All of this brings me to the true purpose of this piece. One might assume from the previous that I myself am not in favour of the widespread adoption and use of learning outcomes as ways to both assess and improve education, but that supposition would be completely incorrect. Not only am I in favour of this trend, I am doing what I can to facilitate it. I am a scientist and, as such, I am a firm believer that knowledge comes from manipulations that are assessed via firm, preferably objective, criteria. This includes the knowledge of how best to educate. If we can arrive at trustworthy ways of defining and measuring components of the learning process, this can only help us to enhance learning. We no longer have to trust intuitions about what does and doesn’t work; we can try and we can measure, weeding out the seemingly good ideas that just don’t have any real impact, and focusing on those that do. As suggested previously, this is an inherently academic process and there is no reason it should give rise to any sort of clash at all. I am not against the implementation of learning objectives, I merely worry about the manner in which this is being presented to universities.
John Lennon famously stated “all you need is love”. I always felt that sentiment was aiming too high and, instead, I’m in closer agreement with Aretha Franklin’s statement “RESPECT: find out what it means to me”. Respect is what is needed to enable two powerful forces to work together. For the implementation of learning objectives to be successful, those who want it most must deal respectfully with those who are being asked to change, especially when those being asked to change have a “get out of change free” card in the form of tenure. That respect simply means not reducing universities to institutes of workplace training. This would preferably occur by a real change in understanding, an increased appreciation for the larger and more general goals of universities. But even if that is not possible, a simple substitution of one four-letter word for another would reduce tensions considerably. Instead of viewing the role of universities as enhancing one’s prospects for JOBS, lets see it as enhancing one’s prospects for LIFE. This is a goal shared by all parties, and one that none should find demeaning or inappropriate. After all, of all the decisions we make in life, of all the things we spend time thinking about, at the end of the day … at the end of a life … is it really about JOBS? I certainly hope not.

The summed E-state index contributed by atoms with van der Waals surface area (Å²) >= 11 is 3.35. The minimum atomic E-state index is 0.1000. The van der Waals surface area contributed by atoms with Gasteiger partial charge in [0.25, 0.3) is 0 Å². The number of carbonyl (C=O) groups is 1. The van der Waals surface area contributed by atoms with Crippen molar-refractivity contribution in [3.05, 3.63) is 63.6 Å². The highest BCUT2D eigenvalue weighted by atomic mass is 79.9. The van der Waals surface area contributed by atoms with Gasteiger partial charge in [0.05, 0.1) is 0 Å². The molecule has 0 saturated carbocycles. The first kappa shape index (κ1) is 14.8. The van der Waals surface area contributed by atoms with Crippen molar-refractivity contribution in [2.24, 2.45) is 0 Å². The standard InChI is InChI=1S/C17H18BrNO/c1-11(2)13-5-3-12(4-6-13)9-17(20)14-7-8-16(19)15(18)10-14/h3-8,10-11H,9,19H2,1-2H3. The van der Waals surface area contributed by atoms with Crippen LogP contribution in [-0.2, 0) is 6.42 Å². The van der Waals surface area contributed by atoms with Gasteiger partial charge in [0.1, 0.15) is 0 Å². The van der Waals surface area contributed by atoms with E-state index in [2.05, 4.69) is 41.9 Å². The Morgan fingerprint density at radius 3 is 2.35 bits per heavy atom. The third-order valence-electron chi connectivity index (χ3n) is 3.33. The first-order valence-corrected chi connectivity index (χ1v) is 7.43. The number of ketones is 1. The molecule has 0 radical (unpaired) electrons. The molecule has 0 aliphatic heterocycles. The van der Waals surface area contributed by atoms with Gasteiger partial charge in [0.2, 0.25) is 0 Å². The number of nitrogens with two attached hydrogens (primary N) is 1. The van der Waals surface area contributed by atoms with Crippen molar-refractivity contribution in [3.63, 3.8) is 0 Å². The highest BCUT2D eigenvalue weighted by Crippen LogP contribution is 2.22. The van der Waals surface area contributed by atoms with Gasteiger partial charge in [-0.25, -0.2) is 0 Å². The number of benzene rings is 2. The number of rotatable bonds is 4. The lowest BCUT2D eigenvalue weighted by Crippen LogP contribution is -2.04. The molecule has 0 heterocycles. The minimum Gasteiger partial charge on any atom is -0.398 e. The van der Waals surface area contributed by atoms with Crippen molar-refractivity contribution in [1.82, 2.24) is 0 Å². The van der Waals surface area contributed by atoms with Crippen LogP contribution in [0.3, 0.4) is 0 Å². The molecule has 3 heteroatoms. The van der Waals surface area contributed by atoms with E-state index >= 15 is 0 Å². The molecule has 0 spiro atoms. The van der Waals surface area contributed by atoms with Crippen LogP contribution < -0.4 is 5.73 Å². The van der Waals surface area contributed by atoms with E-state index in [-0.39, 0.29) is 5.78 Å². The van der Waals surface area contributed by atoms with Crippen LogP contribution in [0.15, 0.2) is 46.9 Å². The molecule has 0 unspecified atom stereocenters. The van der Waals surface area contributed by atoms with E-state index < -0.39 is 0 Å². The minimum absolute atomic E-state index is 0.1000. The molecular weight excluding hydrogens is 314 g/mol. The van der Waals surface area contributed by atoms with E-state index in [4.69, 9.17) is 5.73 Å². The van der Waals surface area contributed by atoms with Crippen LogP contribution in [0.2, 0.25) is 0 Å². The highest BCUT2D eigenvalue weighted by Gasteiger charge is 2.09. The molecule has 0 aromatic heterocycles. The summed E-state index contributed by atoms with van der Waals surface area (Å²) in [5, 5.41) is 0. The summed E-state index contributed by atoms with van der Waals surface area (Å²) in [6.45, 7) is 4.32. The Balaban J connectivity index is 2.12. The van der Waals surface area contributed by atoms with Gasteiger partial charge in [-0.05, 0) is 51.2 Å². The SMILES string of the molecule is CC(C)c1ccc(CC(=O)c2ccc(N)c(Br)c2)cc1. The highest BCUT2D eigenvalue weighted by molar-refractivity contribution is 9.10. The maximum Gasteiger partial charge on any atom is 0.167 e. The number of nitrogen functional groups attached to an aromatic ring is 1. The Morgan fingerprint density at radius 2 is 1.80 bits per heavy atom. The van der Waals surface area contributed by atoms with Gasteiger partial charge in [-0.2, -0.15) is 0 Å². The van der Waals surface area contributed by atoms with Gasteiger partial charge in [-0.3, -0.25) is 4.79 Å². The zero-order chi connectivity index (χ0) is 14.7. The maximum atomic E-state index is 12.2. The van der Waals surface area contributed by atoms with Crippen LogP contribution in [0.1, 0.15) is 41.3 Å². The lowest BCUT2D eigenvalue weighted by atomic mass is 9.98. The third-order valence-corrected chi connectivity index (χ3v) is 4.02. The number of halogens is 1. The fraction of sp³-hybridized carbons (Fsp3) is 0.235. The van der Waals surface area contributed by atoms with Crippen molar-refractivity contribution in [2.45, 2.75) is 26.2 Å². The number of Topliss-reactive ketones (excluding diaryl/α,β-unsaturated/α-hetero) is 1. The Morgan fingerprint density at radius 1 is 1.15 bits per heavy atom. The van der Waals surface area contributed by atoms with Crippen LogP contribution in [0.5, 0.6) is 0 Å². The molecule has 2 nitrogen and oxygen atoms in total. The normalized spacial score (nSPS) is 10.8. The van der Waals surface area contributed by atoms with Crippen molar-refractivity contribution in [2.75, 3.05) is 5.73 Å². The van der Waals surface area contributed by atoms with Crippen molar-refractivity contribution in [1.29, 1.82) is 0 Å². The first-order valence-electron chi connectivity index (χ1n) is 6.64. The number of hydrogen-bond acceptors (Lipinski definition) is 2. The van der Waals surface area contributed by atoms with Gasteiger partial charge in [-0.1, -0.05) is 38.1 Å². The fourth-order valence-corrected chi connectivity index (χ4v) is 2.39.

Photo by macahanC6R on Flickr.